Research out of Baylor University in Texas shows that “phubbing,” or snubbing someone in favor of playing with your cell phone, can cause depression and destroy relationships.
If you’ve never heard the word “phubbing” before, that’s okay. Until recently, it didn’t exist. Researchers at Baylor University coined the term as a portmanteau of the words “phone” and “snub” to refer to a specific pattern of cell phone usage.
In a recent study published by James A. Roberts and Meredith David, a professor and assistant professor at Baylor University, a total of 453 adults were surveyed regarding their cell phone usage. The purpose of the study was to determine the effects of something they referred to as “partner phone snubbing,” or “pharner phubbing.”
According to Baylor University, the study defines partner phubbing as, “the extent to which people use or are distracted by their cellphones while in the company of their relationship partners.”
Somewhat unsurprisingly, the study found that ignoring your romantic partner in favor of staring at a cell phone can have a bad effect on the relationship. In fact, this type of behavior can result in the other person feeling less satisfied with the relationship, or even cause them to become depressed.
According to Meredith David, momentarily ignoring someone due to being distracted by a cell phone often seems like no big deal, but it can have a cumulative effect.
“Specifically, momentary distractions by one’s cellphone during time spent with a significant other likely lowers the significant other’s satisfaction with their relationship, and could lead to enhanced feelings of depression and lower well-being of that individual.”
Do you phub, or has someone phubbed you? In a piece written for The Huffington Post, phubbing study co-author James A. Roberts posed these tough questions.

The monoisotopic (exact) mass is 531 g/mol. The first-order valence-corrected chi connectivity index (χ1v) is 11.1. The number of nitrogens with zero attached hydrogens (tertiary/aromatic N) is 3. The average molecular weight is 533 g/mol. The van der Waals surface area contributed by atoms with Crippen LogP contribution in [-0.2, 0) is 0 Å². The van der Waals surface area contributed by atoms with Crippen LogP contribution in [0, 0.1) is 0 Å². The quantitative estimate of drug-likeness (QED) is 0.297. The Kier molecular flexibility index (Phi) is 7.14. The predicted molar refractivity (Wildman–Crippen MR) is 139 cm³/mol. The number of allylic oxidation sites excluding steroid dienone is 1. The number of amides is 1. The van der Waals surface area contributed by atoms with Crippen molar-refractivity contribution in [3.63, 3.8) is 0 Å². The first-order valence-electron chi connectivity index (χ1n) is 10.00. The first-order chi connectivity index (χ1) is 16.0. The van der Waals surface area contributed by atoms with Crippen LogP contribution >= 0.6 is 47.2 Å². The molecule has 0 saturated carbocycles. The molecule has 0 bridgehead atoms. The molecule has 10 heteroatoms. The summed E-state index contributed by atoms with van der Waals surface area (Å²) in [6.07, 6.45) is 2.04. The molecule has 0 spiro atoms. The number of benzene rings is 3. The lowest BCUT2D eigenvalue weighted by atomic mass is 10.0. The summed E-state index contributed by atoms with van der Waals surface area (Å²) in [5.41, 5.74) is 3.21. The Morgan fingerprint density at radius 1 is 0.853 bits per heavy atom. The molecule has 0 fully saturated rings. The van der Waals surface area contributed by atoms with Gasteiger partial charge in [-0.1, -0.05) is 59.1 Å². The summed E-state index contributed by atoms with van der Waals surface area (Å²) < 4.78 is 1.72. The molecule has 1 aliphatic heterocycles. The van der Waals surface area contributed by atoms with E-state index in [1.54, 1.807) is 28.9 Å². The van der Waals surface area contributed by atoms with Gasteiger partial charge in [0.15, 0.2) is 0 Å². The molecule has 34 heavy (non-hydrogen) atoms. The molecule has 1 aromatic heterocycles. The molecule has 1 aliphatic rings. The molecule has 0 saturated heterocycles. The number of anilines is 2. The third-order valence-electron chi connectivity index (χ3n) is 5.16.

According to Roberts, a photo of Beyonce and Jay-Z he once saw epitomizes the concept of phubbing. In the photo, Roberts writes, you see Jay-Z checking out his cell phone while Beyonce stands, ignored, in the background.
In the piece he wrote for The Huffington Post, Roberts starts by asking whether the reader has ever phubbed someone, and whether the reader has ever been phubbed. But the second one is a trick question, according to Roberts, as everyone has been phubbed at one time or another.
The bulk of the piece consists of a phubbing quiz intended to show whether or not you are a phubber.
For instance, if you pull out and check your phone while enjoying dinner with others, you might be a phubber. Or if you pull out your cell phone to check it every time it beeps, even when you’re in the middle of a conversation, says Roberts, you might be a phubber.
If this sounds like the start of a next generation Jeff Foxworthy routine, it isn’t. Roberts tries to inject a little levity into the quiz, suggesting that you might just have no friends if you never phub anyone, but his study shows that phubbing can have some very serious consequences.
According to the study, 22.6 percent of respondents indicated that they had been phubbed and that the phubbing caused conflicts. However, 36.6 percent indicated that they were “depressed at least some of the time.”
Further work may be required to determine whether there is a causal relationship between phubbing and depression, but it only stands to reason that feeling as if your partner values their cell phone more than you could leave a person feeling a little blue.
Do you believe that phubbing someone with a cell phone can really cause depression, or is not really as big a deal as the Baylor study makes it out to be?